Speaking notes for Dominic McAllister, British Deputy High Commissioner Bengaluru at conference of the Association of Breast Surgeons of India.
I am very pleased to be here today and thank The Association of Breast Surgeons of India for the opportunity to speak on a subject that is very important to me and to the British High Commission in India.
I am a chemist by training, but married to an oncology pharmacist so these issues are discussed regularly in the McAllister household.
Bengaluru is the focal point for life science activity in India. At the British Deputy High Commission in Bengaluru we are tasked with developing new trade, investment and R&D into the sector. We are tasked with the developing the people-to people relationships that will take these collaborations forward.
The UK and India have a long relationship together in life sciences, and oncology is a key area of focus.
Let me set out what we have to offer each other and where we can best work together:
The UK and Oncology
The UK is a leader in cancer study right from screening and diagnostics to discovery research and healthcare delivery;
We have a single National Cancer Registry, a powerful tool for research and clinical trials;
For every 100 patients diagnosed with cancer in the UK, 21 enter clinical studies including 7 in randomised controlled trials;
85,000 patients per year are recruited to cancer research studies – more than in the USA;
Cancer Research UK (CRUK) is the world’s largest independent cancer research charity, supporting research directed by CRUK employees and grant-funded researchers, or in partnership with industry, and promoting cancer awareness;
Across the UK, 18 Experimental Cancer Medicine Centres (ECMCs), jointly supported by CRUK and the health departments for England, Scotland, Wales and Northern Ireland are driving the development of new therapies and are bringing benefits to patients faster.
India and Oncology
India is the 3rd largest country affected globally;
Cancer accounts for 8% of causes of death in India;
Key cancers in India are: breast, colorectal, lung, Non-Hodgkin Lymphoma (NHL) and prostrate cancer;
Compound Annual Growth Rate (CAGR) of cancer treatment is set to rise at 6.5% pa to US$240 million by 2018;
Bengaluru is a hub for activity in research, medical technologies and for companies doing early discovery work.
Also there are good hospitals for clinical study and healthcare.
So what are we doing together?
In 2016 UKTI launched its campaign: ‘Making Cancer History’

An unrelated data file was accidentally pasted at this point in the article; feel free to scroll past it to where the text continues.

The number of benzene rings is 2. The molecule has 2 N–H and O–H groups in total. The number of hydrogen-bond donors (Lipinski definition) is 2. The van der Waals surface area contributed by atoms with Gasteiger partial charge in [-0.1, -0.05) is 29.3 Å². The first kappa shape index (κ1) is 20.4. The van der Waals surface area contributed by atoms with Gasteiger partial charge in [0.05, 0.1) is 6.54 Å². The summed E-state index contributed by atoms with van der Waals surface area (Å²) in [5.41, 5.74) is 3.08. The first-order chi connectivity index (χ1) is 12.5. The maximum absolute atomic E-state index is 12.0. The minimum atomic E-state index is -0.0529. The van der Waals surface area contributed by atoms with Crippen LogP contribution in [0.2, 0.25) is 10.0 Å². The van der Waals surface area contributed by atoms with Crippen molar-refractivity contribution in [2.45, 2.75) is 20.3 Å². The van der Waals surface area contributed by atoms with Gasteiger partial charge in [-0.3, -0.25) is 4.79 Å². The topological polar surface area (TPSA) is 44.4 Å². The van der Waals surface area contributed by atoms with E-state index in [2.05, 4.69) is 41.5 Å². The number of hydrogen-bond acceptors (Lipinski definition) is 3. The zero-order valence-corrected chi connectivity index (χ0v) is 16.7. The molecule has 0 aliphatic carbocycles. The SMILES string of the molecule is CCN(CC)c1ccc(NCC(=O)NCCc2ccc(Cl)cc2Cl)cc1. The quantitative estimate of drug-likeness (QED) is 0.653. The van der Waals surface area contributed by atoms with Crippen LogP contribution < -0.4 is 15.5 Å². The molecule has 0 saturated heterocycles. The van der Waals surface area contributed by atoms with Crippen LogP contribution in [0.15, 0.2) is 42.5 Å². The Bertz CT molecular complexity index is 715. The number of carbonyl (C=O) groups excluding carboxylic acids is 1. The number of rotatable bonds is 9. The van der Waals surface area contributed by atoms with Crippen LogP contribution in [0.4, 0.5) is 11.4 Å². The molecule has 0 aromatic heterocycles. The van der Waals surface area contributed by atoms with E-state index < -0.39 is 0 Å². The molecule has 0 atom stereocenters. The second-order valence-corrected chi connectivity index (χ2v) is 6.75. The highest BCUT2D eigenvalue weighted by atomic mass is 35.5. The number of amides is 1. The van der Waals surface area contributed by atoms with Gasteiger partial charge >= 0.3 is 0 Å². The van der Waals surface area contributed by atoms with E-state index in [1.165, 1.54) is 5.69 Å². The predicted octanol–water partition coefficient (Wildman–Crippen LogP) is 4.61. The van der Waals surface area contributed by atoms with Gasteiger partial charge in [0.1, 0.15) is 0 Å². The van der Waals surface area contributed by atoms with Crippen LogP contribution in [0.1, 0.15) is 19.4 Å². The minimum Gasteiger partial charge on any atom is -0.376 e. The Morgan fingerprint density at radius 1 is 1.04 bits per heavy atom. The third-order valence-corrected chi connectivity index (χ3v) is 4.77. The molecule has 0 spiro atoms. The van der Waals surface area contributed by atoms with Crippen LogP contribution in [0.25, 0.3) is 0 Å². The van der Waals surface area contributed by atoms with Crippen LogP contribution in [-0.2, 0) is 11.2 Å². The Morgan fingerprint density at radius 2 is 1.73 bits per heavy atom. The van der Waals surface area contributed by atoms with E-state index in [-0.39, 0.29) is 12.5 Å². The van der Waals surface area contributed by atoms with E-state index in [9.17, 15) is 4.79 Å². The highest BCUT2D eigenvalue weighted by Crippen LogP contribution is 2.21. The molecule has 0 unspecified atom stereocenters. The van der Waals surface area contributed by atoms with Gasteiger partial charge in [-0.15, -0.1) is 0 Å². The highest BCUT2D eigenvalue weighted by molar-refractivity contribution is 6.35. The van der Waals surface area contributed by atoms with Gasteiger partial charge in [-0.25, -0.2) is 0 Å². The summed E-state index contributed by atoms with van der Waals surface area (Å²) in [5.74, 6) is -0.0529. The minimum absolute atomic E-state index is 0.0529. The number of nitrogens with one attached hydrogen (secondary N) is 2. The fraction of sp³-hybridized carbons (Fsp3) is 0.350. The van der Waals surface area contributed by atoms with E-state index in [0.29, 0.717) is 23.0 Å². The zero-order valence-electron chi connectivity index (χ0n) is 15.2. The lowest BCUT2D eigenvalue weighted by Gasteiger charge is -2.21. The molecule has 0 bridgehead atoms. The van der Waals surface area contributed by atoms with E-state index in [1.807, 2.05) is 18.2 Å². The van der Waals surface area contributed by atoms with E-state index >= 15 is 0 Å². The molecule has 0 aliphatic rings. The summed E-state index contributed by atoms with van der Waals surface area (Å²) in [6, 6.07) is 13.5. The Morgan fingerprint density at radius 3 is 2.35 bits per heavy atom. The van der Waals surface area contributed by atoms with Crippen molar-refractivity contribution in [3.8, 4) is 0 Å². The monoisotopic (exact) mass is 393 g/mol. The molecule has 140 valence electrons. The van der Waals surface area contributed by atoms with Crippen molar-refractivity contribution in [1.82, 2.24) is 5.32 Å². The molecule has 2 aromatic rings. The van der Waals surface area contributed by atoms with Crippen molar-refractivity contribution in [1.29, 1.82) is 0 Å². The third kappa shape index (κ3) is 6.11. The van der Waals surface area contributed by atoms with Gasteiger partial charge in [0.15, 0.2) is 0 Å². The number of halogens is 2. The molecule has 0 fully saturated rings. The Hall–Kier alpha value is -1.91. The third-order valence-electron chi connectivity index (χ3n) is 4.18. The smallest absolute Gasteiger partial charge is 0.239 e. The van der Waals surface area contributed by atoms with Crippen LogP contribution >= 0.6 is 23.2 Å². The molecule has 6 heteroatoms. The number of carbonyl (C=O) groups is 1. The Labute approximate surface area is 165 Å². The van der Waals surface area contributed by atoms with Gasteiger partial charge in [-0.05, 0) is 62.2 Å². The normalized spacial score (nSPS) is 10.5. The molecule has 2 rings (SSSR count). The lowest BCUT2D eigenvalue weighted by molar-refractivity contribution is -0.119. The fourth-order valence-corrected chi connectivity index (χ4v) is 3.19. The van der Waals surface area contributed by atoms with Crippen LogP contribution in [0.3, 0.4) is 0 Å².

Oncology is a critical area of work recognised in UKTI India’s wider life science strategy. We will be focusing mainly on screening and diagnostics;
Through the campaign we will:
- build new industry-to-industry relationships;
- create a UK-India bridge with industry participants to support collaboration. This will be driven by UKTI to bring all relevant stakeholders together to create a new ecosystem;
What we’ve been working on:
under the Newton-Bhabha Programme the UK Medical Research Council and Indian Department for Biotechnology (DBT) are funding three major global research centres. One of these, the MRC-DBT Joint Centre for Cancer Biology and Therapeutics will link the MRC Cancer Unit at the University of Cambridge with the National Centre for Biological Sciences in Bangalore to foster research on cancer biology and therapy through collaborative research programmes, translational research and capacity building.
the UK is a world leader in Precision medicine through investment in the 100,000 genomes project and better NHS access to patient data. Precision medicine has the power to develop new targeted therapies for cancer patients and is a growing area of opportunity for UK and Indian researchers. Our national innovation agency, Innovate UK established a Precision Medicine Catapult in April this year and has six centres of excellence across the UK.
cellworks in Bengaluru are working with Cancer Research UK and Wellcome on Non-Small Cell Lung Cancer (NSCLC);
Horizon Discovery after a mission to Bengaluru has set up here. They are working in discovery research and are developing relationships with preclinical organisations in India;
Wigomania, a wig manufacturer from the UK has started working with hospitals like Apollo and Healthcare Global (HCG).
Other partnerships are in the pipeline. We are looking to bring more diagnostics and technology companies in oncology together to do more, and to do it better. We are looking to link up Indian and UK R&D and innovation partners to work on next generation services
Please get in touch with the UK Trade and Investment, and the Science and Innovation teams at the British Deputy High Commission in Bengaluru if you want to learn more about our plans.
I am very grateful for this opportunity to set out our stall. I wish you all a successful conference.